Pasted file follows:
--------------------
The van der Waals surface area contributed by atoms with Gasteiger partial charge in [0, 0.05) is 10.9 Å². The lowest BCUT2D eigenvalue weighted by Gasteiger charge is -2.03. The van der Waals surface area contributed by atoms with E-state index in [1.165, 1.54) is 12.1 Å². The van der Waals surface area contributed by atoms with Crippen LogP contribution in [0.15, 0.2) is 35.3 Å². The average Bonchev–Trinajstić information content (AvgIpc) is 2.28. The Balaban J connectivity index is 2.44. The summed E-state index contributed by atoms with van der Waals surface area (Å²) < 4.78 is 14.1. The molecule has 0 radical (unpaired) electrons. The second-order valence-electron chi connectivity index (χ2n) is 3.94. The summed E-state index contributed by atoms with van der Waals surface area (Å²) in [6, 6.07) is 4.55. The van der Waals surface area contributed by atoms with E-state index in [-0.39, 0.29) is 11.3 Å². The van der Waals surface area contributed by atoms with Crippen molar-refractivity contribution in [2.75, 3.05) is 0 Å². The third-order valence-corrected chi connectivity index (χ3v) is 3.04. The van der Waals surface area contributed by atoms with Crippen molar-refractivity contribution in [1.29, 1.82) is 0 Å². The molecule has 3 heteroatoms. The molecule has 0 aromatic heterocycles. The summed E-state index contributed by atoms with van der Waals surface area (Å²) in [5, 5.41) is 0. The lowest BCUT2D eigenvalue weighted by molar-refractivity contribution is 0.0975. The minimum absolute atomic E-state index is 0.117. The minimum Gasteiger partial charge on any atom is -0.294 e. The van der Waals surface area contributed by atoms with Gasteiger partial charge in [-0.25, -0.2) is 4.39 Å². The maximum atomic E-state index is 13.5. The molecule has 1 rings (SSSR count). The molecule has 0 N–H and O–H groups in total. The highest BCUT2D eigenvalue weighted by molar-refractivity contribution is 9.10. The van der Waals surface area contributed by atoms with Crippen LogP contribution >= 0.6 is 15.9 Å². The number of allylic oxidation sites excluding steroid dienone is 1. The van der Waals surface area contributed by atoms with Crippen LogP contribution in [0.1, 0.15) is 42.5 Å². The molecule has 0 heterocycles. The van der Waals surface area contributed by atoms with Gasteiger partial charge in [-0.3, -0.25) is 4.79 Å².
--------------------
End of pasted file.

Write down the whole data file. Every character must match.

The van der Waals surface area contributed by atoms with Gasteiger partial charge in [0, 0.05) is 10.9 Å². The lowest BCUT2D eigenvalue weighted by Gasteiger charge is -2.03. The van der Waals surface area contributed by atoms with E-state index in [1.165, 1.54) is 12.1 Å². The van der Waals surface area contributed by atoms with Crippen LogP contribution in [0.15, 0.2) is 35.3 Å². The average Bonchev–Trinajstić information content (AvgIpc) is 2.28. The Balaban J connectivity index is 2.44. The summed E-state index contributed by atoms with van der Waals surface area (Å²) < 4.78 is 14.1. The molecule has 0 radical (unpaired) electrons. The second-order valence-electron chi connectivity index (χ2n) is 3.94. The summed E-state index contributed by atoms with van der Waals surface area (Å²) in [6, 6.07) is 4.55. The van der Waals surface area contributed by atoms with E-state index in [-0.39, 0.29) is 11.3 Å². The van der Waals surface area contributed by atoms with Crippen molar-refractivity contribution in [2.75, 3.05) is 0 Å². The third-order valence-corrected chi connectivity index (χ3v) is 3.04. The van der Waals surface area contributed by atoms with Crippen molar-refractivity contribution in [1.29, 1.82) is 0 Å². The molecule has 3 heteroatoms. The molecule has 0 aromatic heterocycles. The summed E-state index contributed by atoms with van der Waals surface area (Å²) in [5, 5.41) is 0. The lowest BCUT2D eigenvalue weighted by molar-refractivity contribution is 0.0975. The minimum absolute atomic E-state index is 0.117. The minimum Gasteiger partial charge on any atom is -0.294 e. The van der Waals surface area contributed by atoms with Gasteiger partial charge in [-0.25, -0.2) is 4.39 Å². The maximum atomic E-state index is 13.5. The molecule has 1 rings (SSSR count). The molecule has 0 N–H and O–H groups in total. The highest BCUT2D eigenvalue weighted by molar-refractivity contribution is 9.10. The van der Waals surface area contributed by atoms with Crippen LogP contribution >= 0.6 is 15.9 Å². The number of allylic oxidation sites excluding steroid dienone is 1. The van der Waals surface area contributed by atoms with Crippen LogP contribution in [0.1, 0.15) is 42.5 Å². The molecule has 0 heterocycles. The van der Waals surface area contributed by atoms with Gasteiger partial charge in [-0.3, -0.25) is 4.79 Å².